Derek Ernst overcomes adversity on PGA TOUR
    • Inside the PGA TOUR

      Derek Ernst overcomes adversity on PGA TOUR


    Ernst and LaBelle started working together about six months ago, finding each other through two mutual friends, Ernst’s new agent Mike Chism and a childhood and UNLV friend, Connor Green. Ernst was anxious to start rebuilding his team and LaBelle was also looking forward to starting from scratch.

    “The biggest thing, right away, was just getting his fundamentals back,” LaBelle said. “Setup, alignment, posture, they were all kind of out of whack.”

    LaBelle’s goal was not to fundamentally change Ernst’s golf swing, but instead to help him better understand what makes it work.

    “I don’t believe in some sort of ‘swing key’ magic,” LaBelle said. “Golf is complicated enough. You’ve got a guy who has an extreme amount of talent and we’re just trying to take the guesswork out for him.”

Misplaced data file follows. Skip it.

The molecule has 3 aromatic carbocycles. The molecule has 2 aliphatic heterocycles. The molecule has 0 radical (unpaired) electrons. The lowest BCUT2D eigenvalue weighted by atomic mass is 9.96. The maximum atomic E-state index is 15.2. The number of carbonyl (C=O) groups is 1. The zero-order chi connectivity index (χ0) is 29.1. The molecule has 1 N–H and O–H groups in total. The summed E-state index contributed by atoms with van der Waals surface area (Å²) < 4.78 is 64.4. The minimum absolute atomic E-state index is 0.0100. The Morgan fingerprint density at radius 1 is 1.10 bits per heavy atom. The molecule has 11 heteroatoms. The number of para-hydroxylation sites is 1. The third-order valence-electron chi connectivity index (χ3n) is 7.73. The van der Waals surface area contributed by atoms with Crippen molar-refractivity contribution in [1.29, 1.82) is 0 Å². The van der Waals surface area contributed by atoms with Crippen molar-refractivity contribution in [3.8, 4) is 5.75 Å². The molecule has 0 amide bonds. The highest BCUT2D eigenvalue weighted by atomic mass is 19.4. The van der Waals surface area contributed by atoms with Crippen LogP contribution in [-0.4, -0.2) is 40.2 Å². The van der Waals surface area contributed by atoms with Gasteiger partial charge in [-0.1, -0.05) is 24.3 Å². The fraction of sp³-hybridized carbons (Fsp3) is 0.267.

In that way, LaBelle echoes the thinking of Harmon, his mentor since 1998. If Ernst’s focus is longevity on TOUR, he should be happy to see that one of LaBelle’s most prominent students is Corey Pavin.

    Ernst finished last season No. 69 on TOUR in total driving. This season, he’s ranked No. 1. He’s back to driving the ball the way he did in college, when he hit the middle of so many fairways that he earned the nickname Stripes.